January 8, 2021—Ottawa—International students bring so much to Canada, contributing over $21 billion annually to our economy and supporting the vitality of our communities. Yet the pandemic has presented myriad challenges for international students. Most notably, for many holders of a post-graduation work permit (PGWP), the pandemic’s disruption and uncertainty have jeopardized their chances of obtaining the work experience they need to apply for permanent residence.
As part of the Government of Canada’s efforts to support international students through this challenging time, the Honourable Marco E. L. Mendicino, Minister of Immigration, Refugees and Citizenship, today announced that former international students who hold or held a PGWP will have the opportunity to apply for an open work permit.
Foreign nationals in Canada affected by the pandemic with an expired or expiring PGWP will have a unique chance to apply for another open work permit. These will be valid for 18 months and allow former international students to remain in Canada, continue to seek employment and build their future in this country.
The government has made significant efforts to encourage international students to settle permanently in Canada, as they help create jobs and fill labour shortages so our businesses can thrive. They bring strong employment and language skills, bolstered by their Canadian education and work experience, so they are typically well positioned to apply for permanent resident status. More than 58,000 graduates successfully applied to immigrate permanently in 2019, and their decisions to stay in Canada will help to address our stark demographic challenges.
As we confront the pandemic’s second wave and chart a course for our recovery, attracting skilled immigrants is a central part of our plan. This new policy will help more graduates fill pressing needs in areas like health care, technology and more. As we look forward, it will help even more former international students build their futures in Canada, contributing in ways large and small to our short-term recovery and long-term prosperity.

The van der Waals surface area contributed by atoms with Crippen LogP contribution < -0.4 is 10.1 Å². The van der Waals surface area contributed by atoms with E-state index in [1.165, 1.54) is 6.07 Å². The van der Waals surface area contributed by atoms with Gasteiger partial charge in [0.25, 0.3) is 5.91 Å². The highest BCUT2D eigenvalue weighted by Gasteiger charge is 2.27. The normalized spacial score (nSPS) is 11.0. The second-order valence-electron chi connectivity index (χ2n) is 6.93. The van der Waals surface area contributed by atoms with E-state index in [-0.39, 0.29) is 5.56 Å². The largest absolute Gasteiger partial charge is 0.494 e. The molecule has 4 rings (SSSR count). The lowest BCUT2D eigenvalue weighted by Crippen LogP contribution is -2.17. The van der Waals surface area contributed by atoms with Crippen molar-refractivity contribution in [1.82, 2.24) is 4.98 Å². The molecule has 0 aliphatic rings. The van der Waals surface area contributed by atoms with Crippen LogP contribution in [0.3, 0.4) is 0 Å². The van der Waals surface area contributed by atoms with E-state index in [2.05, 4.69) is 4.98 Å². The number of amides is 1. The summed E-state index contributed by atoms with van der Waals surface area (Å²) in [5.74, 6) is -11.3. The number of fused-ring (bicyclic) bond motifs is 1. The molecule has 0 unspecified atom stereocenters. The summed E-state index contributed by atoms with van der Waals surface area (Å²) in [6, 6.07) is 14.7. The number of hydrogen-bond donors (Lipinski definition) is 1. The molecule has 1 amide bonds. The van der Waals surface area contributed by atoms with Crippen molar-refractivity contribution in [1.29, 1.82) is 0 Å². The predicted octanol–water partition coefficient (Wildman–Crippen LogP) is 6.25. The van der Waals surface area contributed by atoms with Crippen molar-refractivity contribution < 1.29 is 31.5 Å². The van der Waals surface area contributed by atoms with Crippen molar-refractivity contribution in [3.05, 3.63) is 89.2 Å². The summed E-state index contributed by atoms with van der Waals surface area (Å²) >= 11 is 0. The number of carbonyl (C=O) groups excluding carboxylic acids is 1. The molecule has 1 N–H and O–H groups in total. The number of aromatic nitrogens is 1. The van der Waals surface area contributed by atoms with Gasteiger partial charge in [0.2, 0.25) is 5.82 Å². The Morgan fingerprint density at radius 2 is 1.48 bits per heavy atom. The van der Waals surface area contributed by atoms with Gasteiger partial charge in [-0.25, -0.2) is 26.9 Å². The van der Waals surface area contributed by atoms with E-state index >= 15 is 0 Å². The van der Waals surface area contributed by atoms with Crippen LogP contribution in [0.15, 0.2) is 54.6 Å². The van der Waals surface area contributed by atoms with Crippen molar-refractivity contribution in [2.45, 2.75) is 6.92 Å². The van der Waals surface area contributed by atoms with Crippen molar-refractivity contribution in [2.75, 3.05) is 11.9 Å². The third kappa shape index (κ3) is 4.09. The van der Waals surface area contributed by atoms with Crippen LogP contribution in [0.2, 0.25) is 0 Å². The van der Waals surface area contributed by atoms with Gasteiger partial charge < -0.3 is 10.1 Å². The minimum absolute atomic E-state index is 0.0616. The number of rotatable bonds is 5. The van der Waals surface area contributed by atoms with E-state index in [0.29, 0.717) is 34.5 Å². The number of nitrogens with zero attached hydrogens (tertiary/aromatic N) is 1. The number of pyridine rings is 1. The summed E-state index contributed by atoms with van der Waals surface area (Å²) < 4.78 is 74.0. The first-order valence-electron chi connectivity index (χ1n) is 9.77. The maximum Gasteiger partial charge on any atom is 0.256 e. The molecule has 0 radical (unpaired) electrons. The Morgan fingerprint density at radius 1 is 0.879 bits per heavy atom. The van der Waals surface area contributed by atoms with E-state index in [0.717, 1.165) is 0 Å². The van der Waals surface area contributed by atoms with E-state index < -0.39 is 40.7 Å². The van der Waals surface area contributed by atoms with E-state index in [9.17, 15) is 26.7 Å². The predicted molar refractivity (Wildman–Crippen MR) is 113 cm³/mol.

“Whether as nurses on the pandemic’s front lines, or as founders of some of the most promising start-ups, international students are giving back to communities across Canada as we continue the fight against the pandemic. Their status may be temporary, but the contributions of international students are lasting. This new policy means that young students from abroad who have studied here can stay and find work, while ensuring that Canada meets the urgent needs of our economy for today and tomorrow. Our message to international students and graduates is simple: we don’t just want you to study here, we want you to stay here.” —The Honourable Marco E. L. Mendicino, P.C., M.P., Minister of Immigration, Refugees and Citizenship
# In 1971, there were 6.6 people of working age for each senior. There are currently 3 Canadian workers for every retired Canadian, but by 2035, there will be only 2 workers for every retiree. Without immigrants to help support the needs of an aging population, younger Canadians will end up paying more per person to provide the same benefits. # Immigration, Refugees and Citizenship Canada estimates that as many as 52,000 graduates with expired or expiring PGWPs could benefit from the public policy. Of nearly 61,000 PGWP holders whose work permit had an expiry date between January and December 2020, about half either have already become permanent residents or have a permanent residence application in processing. # To apply for an open work permit under the public policy, an applicant must: Ohave a PGWP that expired on or after January 30, 2020, or a PGWP that expires in 4 months or less from the date they apply Ostill be in Canada Ohave a valid temporary status, or be applying to restore their status # Applications will be open from January 27 to July 27, 2021. # Details on how to apply will be added on January 27, 2021.